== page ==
Page:United States Statutes at Large Volume 76A.djvu/505

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–409–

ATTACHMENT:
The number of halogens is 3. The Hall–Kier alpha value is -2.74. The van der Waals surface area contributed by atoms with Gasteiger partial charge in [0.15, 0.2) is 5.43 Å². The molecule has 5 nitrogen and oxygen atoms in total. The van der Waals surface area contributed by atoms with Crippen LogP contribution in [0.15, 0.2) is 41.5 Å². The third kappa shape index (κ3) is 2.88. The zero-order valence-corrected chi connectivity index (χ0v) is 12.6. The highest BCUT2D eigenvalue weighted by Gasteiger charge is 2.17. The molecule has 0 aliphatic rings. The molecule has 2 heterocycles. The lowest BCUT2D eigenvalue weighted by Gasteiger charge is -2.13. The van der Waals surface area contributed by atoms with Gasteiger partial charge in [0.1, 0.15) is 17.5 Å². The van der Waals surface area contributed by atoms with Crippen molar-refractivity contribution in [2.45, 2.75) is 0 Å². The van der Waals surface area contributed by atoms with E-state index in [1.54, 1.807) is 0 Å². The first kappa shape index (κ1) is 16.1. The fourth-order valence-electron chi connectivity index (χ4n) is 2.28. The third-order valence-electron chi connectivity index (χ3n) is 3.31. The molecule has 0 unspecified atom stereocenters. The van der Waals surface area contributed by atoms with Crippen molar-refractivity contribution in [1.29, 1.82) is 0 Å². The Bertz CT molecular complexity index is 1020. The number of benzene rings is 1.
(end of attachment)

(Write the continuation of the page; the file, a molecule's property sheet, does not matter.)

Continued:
-409(28) that things have happened according to the ordinary course of nature and ordinary habits of life; (29) that persons acting as copartners have entered into a contract of copartnership; (30) that a man and woman deporting themselves as husband and wife have entered into a lawful contract of marriage; (31) that a child born in lawful wedlock is legitimate; (32) that a thing once proved to exist continues as long as is usual with things of that nature; (33) that the law has been obeyed; (34) that a document or writing more than thirty years old is genuine, when the same has been since generally acted upon as genuine, by persons having an interest in the question, and its custody has been satisfactorily explained; (35) that a printed and published book, purporting to be printed or published by public authority, was so printed or published; (36) that a printed and published book, purporting to contain reports of cases adjudged in the tribunals of the State or country where the book is published, contains correct reports of those cases; (37) that a trustee or other person, whose duty it was to convey real property to a particular person, has actually conveyed to him when that presumption is necessary to perfect the title of such person or his successor in interest; and (38) that there was a good and sufficient consideration for a written contract. Subchapter VII—Particular Cases; Statute of Frauds § 3251. Offer equivalent to tender An offer in writing to pay a particular sum of money, or to deliver a written instrument or specific personal property, is, if not accepted, equivalent to the actual production and tender of the money, instrument, or property. § 3252. Right to receipt for payment or delivery Whoever pays money, or delivers an instrument or property, is entitled to a receipt therefor from the person to whom the payment or delivery is made, and may demand a proper signature to such receipt as a condition of the payment or delivery. § 3253. Ob jections to tender must be specified The person to whom a tender is made shall, at the time, specify any objection he may have to the money, instrmnent, or property, or he is deemed to have waived it. If the objection is to the amount of money, the terms of the instrument, or the amount or kind of property, he shall specify the amount, terms, or kind which he requires, or be precluded from objecting afterwards.